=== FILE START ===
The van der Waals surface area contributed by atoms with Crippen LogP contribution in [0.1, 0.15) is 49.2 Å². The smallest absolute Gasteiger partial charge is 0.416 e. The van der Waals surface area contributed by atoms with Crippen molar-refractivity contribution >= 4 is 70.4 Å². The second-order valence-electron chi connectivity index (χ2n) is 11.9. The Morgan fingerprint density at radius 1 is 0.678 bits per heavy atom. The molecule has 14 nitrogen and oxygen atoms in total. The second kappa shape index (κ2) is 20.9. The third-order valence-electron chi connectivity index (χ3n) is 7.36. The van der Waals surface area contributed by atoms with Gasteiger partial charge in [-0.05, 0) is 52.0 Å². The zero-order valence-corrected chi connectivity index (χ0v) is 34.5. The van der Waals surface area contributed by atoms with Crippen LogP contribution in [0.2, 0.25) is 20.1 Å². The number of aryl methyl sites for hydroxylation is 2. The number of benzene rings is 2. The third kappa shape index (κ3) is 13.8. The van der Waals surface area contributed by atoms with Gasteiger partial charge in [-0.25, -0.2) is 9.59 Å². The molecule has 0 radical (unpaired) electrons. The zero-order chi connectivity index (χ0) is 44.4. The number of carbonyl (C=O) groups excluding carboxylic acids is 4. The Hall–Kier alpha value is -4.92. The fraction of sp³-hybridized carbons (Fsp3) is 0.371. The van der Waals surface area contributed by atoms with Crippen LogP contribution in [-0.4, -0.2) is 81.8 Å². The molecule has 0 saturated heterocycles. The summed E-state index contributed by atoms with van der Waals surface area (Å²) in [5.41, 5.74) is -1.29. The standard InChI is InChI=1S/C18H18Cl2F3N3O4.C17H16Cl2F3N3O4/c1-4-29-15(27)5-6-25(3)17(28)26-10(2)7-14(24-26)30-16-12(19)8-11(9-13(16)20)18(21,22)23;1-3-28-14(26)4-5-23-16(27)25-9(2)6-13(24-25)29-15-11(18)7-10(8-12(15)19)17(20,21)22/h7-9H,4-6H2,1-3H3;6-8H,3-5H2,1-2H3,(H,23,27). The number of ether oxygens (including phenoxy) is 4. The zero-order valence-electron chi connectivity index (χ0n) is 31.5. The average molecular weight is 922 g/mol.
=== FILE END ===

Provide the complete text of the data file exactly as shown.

The van der Waals surface area contributed by atoms with Crippen LogP contribution in [0.1, 0.15) is 49.2 Å². The smallest absolute Gasteiger partial charge is 0.416 e. The van der Waals surface area contributed by atoms with Crippen molar-refractivity contribution >= 4 is 70.4 Å². The second-order valence-electron chi connectivity index (χ2n) is 11.9. The Morgan fingerprint density at radius 1 is 0.678 bits per heavy atom. The molecule has 14 nitrogen and oxygen atoms in total. The second kappa shape index (κ2) is 20.9. The third-order valence-electron chi connectivity index (χ3n) is 7.36. The van der Waals surface area contributed by atoms with Gasteiger partial charge in [-0.05, 0) is 52.0 Å². The zero-order valence-corrected chi connectivity index (χ0v) is 34.5. The van der Waals surface area contributed by atoms with Crippen LogP contribution in [0.2, 0.25) is 20.1 Å². The number of aryl methyl sites for hydroxylation is 2. The number of benzene rings is 2. The third kappa shape index (κ3) is 13.8. The van der Waals surface area contributed by atoms with Gasteiger partial charge in [-0.25, -0.2) is 9.59 Å². The molecule has 0 radical (unpaired) electrons. The zero-order chi connectivity index (χ0) is 44.4. The number of carbonyl (C=O) groups excluding carboxylic acids is 4. The Hall–Kier alpha value is -4.92. The fraction of sp³-hybridized carbons (Fsp3) is 0.371. The van der Waals surface area contributed by atoms with Crippen LogP contribution in [-0.4, -0.2) is 81.8 Å². The molecule has 0 saturated heterocycles. The summed E-state index contributed by atoms with van der Waals surface area (Å²) in [5.41, 5.74) is -1.29. The standard InChI is InChI=1S/C18H18Cl2F3N3O4.C17H16Cl2F3N3O4/c1-4-29-15(27)5-6-25(3)17(28)26-10(2)7-14(24-26)30-16-12(19)8-11(9-13(16)20)18(21,22)23;1-3-28-14(26)4-5-23-16(27)25-9(2)6-13(24-25)29-15-11(18)7-10(8-12(15)19)17(20,21)22/h7-9H,4-6H2,1-3H3;6-8H,3-5H2,1-2H3,(H,23,27). The number of ether oxygens (including phenoxy) is 4. The zero-order valence-electron chi connectivity index (χ0n) is 31.5. The average molecular weight is 922 g/mol.